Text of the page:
Victims of human trafficking deserve justice
A new assessment of the state of human trafficking cases in Bangladesh has once again highlighted concerns about the optics of efforts vs. meaningful interventions to prevent such crimes in the country. According to a report by Prothom Alo on November 27, which quoted "updated information" from the Police Headquarters, a total of 7,517 cases have been registered under the Prevention and Suppression of Human Trafficking Act over the last 18 years, with Dhaka division registering 40 percent of the cases. And of the total cases, only 247 – or 3.28 percent – were settled. There have been other trafficking-related disclosures as well, including information on numbers of arrestees, victims, rescued victims, and on convictions. Of those convicted, eight were given death sentences and 299 given life sentences during this period.
The dismally low conviction or settlement rates are supported by other recent findings. In early October, for example, The Daily Star, after analysing data from the Anti-Human Trafficking Offence Tribunal of Dhaka, found that it disposed of some 858 cases from March to August 2020, with only 13 cases – or 1.5 percent – ending in convictions. Bangladesh has seven such divisional tribunals dealing with human trafficking cases. Together, according to the home ministry, they have had a total of 5,781 cases pending as of June 2022. The apparent mismatch between these two sets of records can be a point of contention. But more concerning is the lack of impact of these special tribunals formed in 2020.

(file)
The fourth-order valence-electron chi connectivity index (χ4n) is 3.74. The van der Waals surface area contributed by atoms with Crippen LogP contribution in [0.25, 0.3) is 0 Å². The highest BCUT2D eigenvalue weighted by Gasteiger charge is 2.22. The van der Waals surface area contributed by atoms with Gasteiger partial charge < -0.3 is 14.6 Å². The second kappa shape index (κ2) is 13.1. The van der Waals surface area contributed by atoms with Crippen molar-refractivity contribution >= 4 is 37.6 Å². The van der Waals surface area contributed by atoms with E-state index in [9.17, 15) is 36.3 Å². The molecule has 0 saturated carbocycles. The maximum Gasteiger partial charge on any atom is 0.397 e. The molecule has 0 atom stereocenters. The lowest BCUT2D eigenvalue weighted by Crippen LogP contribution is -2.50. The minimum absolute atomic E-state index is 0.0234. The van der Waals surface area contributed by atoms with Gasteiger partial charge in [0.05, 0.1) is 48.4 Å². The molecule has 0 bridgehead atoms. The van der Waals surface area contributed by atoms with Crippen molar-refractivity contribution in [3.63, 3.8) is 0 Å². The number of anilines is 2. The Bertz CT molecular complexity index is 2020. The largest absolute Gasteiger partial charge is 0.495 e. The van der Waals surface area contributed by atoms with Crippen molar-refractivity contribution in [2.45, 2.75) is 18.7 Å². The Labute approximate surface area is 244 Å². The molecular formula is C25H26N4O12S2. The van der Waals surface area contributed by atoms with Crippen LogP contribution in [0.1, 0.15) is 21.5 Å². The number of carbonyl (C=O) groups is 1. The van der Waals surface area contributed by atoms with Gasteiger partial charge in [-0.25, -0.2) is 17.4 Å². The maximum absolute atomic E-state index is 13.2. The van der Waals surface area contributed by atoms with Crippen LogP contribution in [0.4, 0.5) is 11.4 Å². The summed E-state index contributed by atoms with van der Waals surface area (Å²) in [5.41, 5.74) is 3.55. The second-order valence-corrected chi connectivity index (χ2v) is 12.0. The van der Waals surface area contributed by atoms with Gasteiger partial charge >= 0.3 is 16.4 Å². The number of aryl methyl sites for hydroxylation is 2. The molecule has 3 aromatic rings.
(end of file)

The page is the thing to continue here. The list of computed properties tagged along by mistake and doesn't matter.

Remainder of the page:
The specialised legal infrastructure, which was built amid a then-looming threat of US sanctions, was indeed a good initiative. But as subsequent developments show, the government's focus seems to be more on ticking boxes that can improve its standing in the US Trafficking in Persons (TIP) reports than on actual reforms in terms of prosecution, protection and prevention. This has led to a jumble of poorly designed and haphazardly executed programmes, including special tribunals. The appallingly poor conviction rate is an example. The challenge is to make these programmes work, by empowering victims to take legal course, swiftly disposing of their cases, and ensuring that most result in convictions rather than out-of-court settlements, which victims are often forced to choose. In many cases, there has been no trial even after a decade, with the accused criminals let off the hook through bail. This is most unfortunate.
Conviction is an important step towards justice. But for the state, it can be a very useful tool to prevent human trafficking. It can send a powerful message to transnational trafficking gangs that no one guilty of committing or abetting such crimes will get away without punishment. For that, the authorities must recognise factors that are hindering the justice process, including lack of evidence, lack of protection for victims, lack of initiative from prosecutors and investigators, and other factors that may be helping accused criminals to dodge justice. To end human trafficking and the suffering of victims, the authorities must make conviction their number one priority.